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Lowermost layer of ocean water that can be distinguished by its characteristic low temperature, high density, and low oxygen content compared with surface waters. Most bottom waters are formed near Antarctica during the southern winter. The partial freezing of seawater over the Antarctic continental shelf produces salt-free ice and residual brine with a high density, which causes it to sink; it then flows northward along the seafloor. The Arctic Ocean is less important as a source of bottom water because it is isolated by barriers such as the Bering Sill and submarine ridges and banks between Greenland and the British Isles.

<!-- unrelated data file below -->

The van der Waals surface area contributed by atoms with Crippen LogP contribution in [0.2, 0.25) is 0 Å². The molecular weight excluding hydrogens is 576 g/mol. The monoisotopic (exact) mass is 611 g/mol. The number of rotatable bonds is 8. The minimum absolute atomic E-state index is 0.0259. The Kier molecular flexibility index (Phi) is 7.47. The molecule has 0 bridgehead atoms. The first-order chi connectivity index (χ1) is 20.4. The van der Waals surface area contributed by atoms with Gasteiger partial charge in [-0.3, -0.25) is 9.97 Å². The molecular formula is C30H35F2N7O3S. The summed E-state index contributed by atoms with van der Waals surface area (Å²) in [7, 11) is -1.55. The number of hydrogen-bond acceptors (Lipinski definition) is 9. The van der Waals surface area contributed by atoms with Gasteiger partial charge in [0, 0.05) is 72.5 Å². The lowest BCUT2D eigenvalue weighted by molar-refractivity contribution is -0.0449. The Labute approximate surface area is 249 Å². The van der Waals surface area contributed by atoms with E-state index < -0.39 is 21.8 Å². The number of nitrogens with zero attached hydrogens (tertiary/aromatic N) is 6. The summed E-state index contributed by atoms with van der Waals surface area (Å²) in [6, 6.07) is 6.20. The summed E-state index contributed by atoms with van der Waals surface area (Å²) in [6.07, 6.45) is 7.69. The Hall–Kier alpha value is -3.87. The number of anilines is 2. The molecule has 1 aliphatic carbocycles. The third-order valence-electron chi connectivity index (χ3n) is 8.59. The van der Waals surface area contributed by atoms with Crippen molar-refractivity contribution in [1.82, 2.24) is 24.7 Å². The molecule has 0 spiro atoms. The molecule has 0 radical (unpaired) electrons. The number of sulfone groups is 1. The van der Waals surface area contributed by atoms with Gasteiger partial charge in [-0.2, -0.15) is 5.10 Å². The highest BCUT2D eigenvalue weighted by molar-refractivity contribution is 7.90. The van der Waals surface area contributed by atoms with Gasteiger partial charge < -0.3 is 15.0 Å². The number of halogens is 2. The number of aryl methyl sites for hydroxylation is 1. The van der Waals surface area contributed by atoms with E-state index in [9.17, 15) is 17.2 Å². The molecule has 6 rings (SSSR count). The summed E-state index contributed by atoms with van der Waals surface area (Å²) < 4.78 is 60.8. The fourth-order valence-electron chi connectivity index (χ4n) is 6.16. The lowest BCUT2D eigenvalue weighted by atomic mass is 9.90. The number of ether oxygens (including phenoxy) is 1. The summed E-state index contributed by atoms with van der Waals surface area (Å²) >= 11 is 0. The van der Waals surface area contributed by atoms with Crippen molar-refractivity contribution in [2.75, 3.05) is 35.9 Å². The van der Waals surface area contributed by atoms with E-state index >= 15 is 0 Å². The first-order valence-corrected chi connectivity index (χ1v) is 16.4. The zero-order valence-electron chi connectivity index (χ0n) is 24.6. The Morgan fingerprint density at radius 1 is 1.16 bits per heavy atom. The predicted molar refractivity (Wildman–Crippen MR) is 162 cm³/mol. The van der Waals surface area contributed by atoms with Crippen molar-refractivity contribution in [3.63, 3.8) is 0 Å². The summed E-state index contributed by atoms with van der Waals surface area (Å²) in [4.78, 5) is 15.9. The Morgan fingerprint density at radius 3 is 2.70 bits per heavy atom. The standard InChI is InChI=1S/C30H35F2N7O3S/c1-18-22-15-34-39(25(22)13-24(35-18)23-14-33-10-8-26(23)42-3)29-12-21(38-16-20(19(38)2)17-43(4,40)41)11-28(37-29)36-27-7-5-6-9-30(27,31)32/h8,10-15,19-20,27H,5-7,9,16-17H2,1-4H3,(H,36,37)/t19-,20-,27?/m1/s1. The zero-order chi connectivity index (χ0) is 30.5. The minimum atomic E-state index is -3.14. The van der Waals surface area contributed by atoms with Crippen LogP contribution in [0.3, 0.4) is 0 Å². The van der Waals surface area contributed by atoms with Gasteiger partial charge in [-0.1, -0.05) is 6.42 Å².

This entry comes from Encyclopædia Britannica Concise. For the full entry on bottom water, visit Britannica.com.